With the advent of cloud, and the race to create new business models, I’d like join in the fray and coin a new term – XaaS! XaaS stands for (Xtremely everything) as a Service! It’s a cloud business model that incorporates PaaS, SaaS, HaaS, TaaS, FaaS, GaaS, SnaaS, MCAaaS etc.
While writing up the next set of articles, we decided to upload the first set to CodeProject – mostly because we’re fans and wanted to contribute.
The first of the series can be found at Building User Interfaces for Robotics with VTK. It contains the first 3 posts, props to Daniel Gawryjolek for the editing+contrib and William Shipman for the WinPython install steps! Feel free to comment and please drop us a rating. If it sucks let us know and we’ll improve it! However, 5 stars gets you a free beer at the next hackathon, I’m just saying 🙂
Right, on to the next set of articles!
Cue the work montage:
That is all.
Up to now, the focus has been on setting up the system and building the 3D environment. With this all baked in, the remaining posts will add all the components that make it into a complete system. These will discuss how to overlay 2D PyQt UI’s and how to connect the visualization via LCM to an real-world bot. A number of interesting points have also been raised by readers, so I’m including sections for installing on Windows, integrating camera real-world feeds, and using GLSL to build shaders in VTK.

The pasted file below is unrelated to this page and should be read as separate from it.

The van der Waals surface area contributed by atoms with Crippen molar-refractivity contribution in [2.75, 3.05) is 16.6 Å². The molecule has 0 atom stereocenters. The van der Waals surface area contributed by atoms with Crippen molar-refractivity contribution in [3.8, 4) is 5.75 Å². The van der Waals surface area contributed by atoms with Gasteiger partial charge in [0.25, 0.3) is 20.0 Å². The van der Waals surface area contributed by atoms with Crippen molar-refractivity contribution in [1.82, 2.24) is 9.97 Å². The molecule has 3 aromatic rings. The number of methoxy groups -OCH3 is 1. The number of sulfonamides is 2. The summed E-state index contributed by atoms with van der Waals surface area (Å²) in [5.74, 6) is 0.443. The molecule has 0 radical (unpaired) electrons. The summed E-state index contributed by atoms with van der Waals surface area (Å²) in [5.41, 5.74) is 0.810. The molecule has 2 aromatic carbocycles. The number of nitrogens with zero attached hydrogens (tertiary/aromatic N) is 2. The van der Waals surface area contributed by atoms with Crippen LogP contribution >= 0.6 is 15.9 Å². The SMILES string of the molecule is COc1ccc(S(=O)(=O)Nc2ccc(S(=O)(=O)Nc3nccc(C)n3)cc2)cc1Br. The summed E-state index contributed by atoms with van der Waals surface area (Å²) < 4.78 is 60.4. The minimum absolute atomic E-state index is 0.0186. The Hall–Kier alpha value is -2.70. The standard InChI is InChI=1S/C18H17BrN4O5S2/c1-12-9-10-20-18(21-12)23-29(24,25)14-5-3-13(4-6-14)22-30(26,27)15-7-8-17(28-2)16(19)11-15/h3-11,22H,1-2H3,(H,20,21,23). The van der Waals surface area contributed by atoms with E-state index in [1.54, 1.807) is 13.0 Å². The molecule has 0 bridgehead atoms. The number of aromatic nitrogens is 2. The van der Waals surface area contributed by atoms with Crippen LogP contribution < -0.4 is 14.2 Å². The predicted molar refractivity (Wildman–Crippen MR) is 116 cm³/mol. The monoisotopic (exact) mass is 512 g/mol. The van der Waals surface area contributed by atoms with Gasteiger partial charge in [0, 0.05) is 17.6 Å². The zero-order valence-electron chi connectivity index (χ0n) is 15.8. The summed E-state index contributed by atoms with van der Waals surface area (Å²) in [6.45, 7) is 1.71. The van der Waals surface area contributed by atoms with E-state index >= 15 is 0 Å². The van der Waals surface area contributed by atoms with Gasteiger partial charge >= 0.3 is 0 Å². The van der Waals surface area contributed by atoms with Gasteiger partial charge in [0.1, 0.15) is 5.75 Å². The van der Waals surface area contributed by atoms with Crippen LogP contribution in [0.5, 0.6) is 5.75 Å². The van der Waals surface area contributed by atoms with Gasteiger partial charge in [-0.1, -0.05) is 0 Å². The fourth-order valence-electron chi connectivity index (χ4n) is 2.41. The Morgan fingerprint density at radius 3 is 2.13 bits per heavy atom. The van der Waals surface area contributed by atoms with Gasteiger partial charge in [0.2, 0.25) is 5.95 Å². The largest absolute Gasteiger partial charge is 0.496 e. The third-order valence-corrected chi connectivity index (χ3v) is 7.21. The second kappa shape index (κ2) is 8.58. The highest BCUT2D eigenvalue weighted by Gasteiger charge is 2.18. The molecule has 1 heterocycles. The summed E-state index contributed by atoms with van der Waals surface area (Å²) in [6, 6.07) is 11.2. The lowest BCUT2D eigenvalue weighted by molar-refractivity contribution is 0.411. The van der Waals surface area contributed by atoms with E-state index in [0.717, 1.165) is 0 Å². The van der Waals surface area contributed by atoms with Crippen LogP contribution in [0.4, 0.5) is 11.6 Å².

This ‘interlude’ post looks at adding head-tracking with a pair of Wrap 920 VR glasses so that you can fly around the scene. I wasn’t quite happy with the interactivity of the 1st-person user camera in the previous post – it was clunky and difficult to move around – there is definitely room for improvement, and a proof-of-concept is demonstrated here. This is based on the work done with ARX, however there are some technical challenges in using the VR glasses in Linux.
The final VTK part of the project – interaction! A big requirement for this project was to allow a user to pilot a bot in the 3D environment. The first step in adding this is to build custom camera types, so that we can look at the environment through the correct perspective. This post looks at adding a rendering loop, handling keyboard and mouse input, and setting up a few template cameras.